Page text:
Breaking News
More () »

How Midlands companies can get industry-specific safety training during OSHA's Safe + Sound Week

The nationwide event lasts through Friday and can provide 20-30 different types of industry-specific safety training, according to Sharon Dumit with SC OSHA.

COLUMBIA, S.C. — This week is the Occupational Safety and Health Administration (OSHA)’s Safe + Sound Week. The virtual event is happening across the nation this week and there are 61 companies participating in South Carolina so far.

Pyramid Contracting is one of the businesses here in the Midlands participating in the training. On Thursday, the team will learn about preventing heat-related illnesses.

"It gets so hot. I mean, you don’t have to move, you don’t have to think and you’re sweating," said Mike Harkness, a construction engineer for the company.

RELATED: Signs and symptoms of heat exhaustion and heatstroke

He and his coworkers are working in this Columbia heat, so safety director Mike Moss wants to make sure they’re safe.

"Basically because of the heat index we’ve had here in the past several months, we just want our guys out in the field to recognize and know what to do in the event that someone is overcome with heat illness," Moss told me.

To do this, the company will learn about heat prevention not only for themselves, but also for their co-workers. 

Lee Nichols is a project superintendent in charge of overviewing safety on a job site. He says they take heat "very seriously" because "our people are our absolute number one asset."

Nichols works alongside Jim Ott, a senior project manager. 

"Everyone right down to the newest person on the job site’s responsible for safety," Ott explained.

So what does that mean?

"Our employees actually monitor each other because we work together everyday," Nichols said. "We understand different personalities and we’re able to recognize when someone is acting a little out of character."

Sharon Dumit with South Carolina OSHA says safety training about what heat illness signs and symptoms to look for is important.

RELATED: UPS delivery trucks don’t have air conditioning

This education is one of the nearly 30 types of trainings that businesses can participate in, Dumit says.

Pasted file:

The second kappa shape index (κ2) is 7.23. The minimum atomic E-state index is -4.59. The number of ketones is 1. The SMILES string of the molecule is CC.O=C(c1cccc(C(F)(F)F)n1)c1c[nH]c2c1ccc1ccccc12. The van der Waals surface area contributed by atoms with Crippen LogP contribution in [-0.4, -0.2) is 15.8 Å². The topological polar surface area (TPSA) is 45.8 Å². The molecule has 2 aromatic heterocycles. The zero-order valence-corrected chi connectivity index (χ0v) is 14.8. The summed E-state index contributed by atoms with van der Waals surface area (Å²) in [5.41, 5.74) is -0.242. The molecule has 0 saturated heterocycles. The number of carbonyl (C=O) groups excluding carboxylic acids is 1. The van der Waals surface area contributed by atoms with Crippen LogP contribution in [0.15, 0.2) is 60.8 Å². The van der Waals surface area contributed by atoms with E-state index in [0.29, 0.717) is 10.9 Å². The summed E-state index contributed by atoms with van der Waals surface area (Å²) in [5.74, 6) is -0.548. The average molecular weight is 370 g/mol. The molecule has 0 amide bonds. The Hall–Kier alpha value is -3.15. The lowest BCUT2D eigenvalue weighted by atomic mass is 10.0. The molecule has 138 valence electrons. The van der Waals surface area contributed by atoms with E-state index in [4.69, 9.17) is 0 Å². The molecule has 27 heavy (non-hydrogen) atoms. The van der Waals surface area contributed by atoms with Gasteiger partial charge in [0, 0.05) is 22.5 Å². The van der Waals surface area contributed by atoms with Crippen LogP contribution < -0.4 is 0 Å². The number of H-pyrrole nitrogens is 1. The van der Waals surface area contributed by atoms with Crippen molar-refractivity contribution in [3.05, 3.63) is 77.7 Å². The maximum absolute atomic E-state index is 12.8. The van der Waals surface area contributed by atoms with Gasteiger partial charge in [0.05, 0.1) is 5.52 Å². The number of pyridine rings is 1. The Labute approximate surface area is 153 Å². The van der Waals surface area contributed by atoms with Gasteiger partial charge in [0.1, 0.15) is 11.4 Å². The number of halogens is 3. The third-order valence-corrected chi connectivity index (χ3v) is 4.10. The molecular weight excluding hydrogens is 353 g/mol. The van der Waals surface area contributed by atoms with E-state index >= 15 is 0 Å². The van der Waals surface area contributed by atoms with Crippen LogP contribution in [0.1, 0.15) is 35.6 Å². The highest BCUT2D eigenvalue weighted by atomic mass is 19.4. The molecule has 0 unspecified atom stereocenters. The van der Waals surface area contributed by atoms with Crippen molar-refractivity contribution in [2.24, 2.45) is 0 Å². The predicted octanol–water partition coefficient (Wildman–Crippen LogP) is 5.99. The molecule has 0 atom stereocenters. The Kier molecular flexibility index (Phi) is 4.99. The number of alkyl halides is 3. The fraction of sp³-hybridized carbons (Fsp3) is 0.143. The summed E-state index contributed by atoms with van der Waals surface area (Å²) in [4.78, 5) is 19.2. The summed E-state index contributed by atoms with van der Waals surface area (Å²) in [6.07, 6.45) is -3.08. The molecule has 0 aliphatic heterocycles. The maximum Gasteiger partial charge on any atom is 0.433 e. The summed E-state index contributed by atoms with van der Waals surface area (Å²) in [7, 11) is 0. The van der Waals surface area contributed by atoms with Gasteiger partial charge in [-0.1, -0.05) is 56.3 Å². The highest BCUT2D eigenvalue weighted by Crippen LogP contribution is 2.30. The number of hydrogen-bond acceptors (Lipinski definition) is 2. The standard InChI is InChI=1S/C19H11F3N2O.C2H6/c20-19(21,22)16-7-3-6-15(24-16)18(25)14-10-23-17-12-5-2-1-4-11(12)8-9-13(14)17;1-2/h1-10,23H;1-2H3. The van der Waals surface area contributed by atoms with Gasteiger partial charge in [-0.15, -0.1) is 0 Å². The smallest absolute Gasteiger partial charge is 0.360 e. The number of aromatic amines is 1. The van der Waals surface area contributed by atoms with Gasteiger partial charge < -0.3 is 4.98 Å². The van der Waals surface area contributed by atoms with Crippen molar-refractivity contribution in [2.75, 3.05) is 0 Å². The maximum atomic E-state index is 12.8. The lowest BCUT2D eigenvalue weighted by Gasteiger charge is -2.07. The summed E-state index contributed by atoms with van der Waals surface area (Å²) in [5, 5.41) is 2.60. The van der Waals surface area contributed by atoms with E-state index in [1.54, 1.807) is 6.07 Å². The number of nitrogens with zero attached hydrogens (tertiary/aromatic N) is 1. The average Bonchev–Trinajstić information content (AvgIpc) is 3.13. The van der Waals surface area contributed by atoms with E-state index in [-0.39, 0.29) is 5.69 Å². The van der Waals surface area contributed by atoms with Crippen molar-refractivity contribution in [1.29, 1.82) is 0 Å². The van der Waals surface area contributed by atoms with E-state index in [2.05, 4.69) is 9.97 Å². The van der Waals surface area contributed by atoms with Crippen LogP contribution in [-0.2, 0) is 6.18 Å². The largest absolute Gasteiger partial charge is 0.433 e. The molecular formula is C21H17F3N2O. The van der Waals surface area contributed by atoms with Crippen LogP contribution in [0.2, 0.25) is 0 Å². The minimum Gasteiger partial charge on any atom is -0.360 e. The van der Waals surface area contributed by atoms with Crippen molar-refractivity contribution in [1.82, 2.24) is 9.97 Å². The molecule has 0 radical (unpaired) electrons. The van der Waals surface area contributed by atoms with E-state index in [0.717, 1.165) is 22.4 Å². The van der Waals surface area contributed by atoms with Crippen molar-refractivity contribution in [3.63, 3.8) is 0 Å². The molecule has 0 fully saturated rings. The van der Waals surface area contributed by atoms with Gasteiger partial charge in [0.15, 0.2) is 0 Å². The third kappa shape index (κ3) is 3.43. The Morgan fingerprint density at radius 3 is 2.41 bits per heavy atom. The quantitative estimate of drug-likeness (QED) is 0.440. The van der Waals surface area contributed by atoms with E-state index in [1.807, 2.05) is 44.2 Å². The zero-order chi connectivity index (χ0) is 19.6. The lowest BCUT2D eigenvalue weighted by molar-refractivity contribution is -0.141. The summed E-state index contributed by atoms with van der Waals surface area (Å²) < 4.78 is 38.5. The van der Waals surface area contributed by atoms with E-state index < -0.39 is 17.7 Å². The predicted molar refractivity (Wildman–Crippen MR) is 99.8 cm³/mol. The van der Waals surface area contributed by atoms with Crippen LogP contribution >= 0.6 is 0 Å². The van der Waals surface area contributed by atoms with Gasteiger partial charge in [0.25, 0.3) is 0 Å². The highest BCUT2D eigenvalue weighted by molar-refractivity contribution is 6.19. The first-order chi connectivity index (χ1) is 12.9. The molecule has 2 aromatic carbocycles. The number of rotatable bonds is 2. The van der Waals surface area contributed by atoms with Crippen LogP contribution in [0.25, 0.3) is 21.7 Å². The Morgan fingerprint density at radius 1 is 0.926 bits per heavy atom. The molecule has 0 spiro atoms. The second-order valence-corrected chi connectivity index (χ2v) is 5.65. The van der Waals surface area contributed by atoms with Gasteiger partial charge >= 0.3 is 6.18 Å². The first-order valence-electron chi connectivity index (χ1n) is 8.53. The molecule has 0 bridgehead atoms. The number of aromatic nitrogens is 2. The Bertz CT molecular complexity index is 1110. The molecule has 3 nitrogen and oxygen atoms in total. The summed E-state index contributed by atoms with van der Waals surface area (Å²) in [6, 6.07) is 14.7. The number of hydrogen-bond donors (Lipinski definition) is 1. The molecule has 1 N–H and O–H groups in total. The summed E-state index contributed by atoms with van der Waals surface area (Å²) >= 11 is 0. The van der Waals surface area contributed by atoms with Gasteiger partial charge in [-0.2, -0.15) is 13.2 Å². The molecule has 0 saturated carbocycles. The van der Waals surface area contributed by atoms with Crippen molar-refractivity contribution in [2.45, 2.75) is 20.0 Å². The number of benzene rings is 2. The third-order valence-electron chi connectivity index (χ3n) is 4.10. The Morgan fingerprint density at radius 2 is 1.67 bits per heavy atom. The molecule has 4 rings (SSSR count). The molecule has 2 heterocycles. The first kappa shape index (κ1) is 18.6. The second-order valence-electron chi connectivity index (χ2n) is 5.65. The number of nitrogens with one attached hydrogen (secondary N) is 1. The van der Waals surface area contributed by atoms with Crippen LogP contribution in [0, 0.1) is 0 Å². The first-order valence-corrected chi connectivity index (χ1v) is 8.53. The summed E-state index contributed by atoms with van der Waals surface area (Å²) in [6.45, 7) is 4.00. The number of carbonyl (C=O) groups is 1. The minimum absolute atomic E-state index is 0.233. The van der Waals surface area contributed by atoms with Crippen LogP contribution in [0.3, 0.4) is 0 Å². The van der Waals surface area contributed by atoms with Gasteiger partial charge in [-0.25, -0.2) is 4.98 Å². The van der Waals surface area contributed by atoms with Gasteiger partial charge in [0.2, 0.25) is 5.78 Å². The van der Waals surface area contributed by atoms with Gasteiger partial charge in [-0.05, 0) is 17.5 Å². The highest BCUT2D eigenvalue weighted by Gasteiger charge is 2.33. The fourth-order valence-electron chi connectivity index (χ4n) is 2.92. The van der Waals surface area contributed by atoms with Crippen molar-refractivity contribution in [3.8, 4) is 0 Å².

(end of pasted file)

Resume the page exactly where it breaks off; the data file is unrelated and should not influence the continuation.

"Each site does something a little different," she said. "Whatever motivates their workers is [the training] they want to try to do."

Phillip Perry is a health and safety coordinator for Nucor Buildings Group South Carolina. His company is using this training to consolidate new hire training and make it consistent throughout the business's different locations.

Specifically, Nucor is working with OSHA this week on "extensive outreach training" which Perry says gives an employee "good general background about what they need to know to be successful," which covers topics from crane use to fall protection. 

"For us, it’s about our culture where safety is a value. It’s not a priority to us," Perry detailed. "It’s not a priority because your priorities can change depending on what’s going on, but to us it’s a value. It doesn’t change. We never put our production in front of our safety."

Whether it's training on heat prevention or safety outreach to new hires, the goal of each type remains the same. To keep workers safe.

"There is nothing on this job site - and never will be - worth somebody’s life," Nichols said.

RELATED: Workers claim company exposed them to cancer-causing chemicals

Nichols hopes that this training will be a good resource to learn something new, and brush up on old protocol.

"We want to get everyone on board and show them through our training that this is an important issue," Moss explained. "This is something we really need to address."

For employees like Harkness, knowing that the team is attending this training is assuring.

"It makes me feel good because I know I can continue to do my job and everything will be 100," he said. "Nobody’s getting hurt, I won’t be hurt, my team won’t be hurt, so we can continue to push on and get the job done."

Not only is safety "paramount," according to Dumit, but it can also have other benefits.

"Safety is paramount when it comes to morale," she added. "It even affects the bottom-line, the productivity."

Safe + Sound week runs through Friday and it’s not too late to sign up. To learn about how to register and tailor training that makes sense for your industry, you can visit OSHA.gov/SafeAndSoundWeek.

Dumit also says SC OSHA has outreach and education, which includes free consultation and free on-site training for small and medium employers. For more information, visit osha.llr.sc.gov.

Before You Leave, Check This Out